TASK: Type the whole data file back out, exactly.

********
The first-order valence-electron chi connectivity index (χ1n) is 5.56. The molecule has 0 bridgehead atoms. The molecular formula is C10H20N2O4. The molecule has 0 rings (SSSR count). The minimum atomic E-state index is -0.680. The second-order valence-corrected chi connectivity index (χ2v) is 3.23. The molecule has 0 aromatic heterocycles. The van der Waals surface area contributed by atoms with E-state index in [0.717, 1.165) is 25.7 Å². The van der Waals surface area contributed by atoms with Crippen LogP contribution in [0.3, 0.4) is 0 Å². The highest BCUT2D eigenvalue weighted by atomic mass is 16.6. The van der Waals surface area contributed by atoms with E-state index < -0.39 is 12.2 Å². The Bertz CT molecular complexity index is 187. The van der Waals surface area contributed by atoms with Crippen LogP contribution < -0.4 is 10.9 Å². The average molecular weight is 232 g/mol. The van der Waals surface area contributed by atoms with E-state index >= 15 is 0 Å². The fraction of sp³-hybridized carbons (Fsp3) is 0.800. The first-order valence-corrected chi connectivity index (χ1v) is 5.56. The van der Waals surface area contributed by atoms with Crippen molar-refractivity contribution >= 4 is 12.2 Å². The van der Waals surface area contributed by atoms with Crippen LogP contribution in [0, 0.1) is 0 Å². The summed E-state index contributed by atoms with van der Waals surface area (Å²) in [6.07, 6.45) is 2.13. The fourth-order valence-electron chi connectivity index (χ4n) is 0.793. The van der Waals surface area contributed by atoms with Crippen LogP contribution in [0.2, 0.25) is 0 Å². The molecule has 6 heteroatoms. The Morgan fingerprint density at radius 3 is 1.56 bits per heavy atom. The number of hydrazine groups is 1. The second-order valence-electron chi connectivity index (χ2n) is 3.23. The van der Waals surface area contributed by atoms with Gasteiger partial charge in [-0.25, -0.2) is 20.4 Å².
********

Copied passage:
The first-order valence-electron chi connectivity index (χ1n) is 5.56. The molecule has 0 bridgehead atoms. The molecular formula is C10H20N2O4. The molecule has 0 rings (SSSR count). The minimum atomic E-state index is -0.680. The second-order valence-corrected chi connectivity index (χ2v) is 3.23. The molecule has 0 aromatic heterocycles. The van der Waals surface area contributed by atoms with E-state index in [0.717, 1.165) is 25.7 Å². The van der Waals surface area contributed by atoms with Crippen LogP contribution in [0.3, 0.4) is 0 Å². The highest BCUT2D eigenvalue weighted by atomic mass is 16.6. The van der Waals surface area contributed by atoms with E-state index < -0.39 is 12.2 Å². The Bertz CT molecular complexity index is 187. The van der Waals surface area contributed by atoms with Crippen LogP contribution < -0.4 is 10.9 Å². The average molecular weight is 232 g/mol. The van der Waals surface area contributed by atoms with E-state index >= 15 is 0 Å². The fraction of sp³-hybridized carbons (Fsp3) is 0.800. The first-order valence-corrected chi connectivity index (χ1v) is 5.56. The van der Waals surface area contributed by atoms with Crippen molar-refractivity contribution >= 4 is 12.2 Å². The van der Waals surface area contributed by atoms with Crippen LogP contribution in [0, 0.1) is 0 Å². The summed E-state index contributed by atoms with van der Waals surface area (Å²) in [6.07, 6.45) is 2.13. The fourth-order valence-electron chi connectivity index (χ4n) is 0.793. The van der Waals surface area contributed by atoms with Crippen LogP contribution in [0.2, 0.25) is 0 Å². The molecule has 6 heteroatoms. The Morgan fingerprint density at radius 3 is 1.56 bits per heavy atom. The number of hydrazine groups is 1. The second-order valence-electron chi connectivity index (χ2n) is 3.23. The van der Waals surface area contributed by atoms with Gasteiger partial charge in [-0.25, -0.2) is 20.4 Å².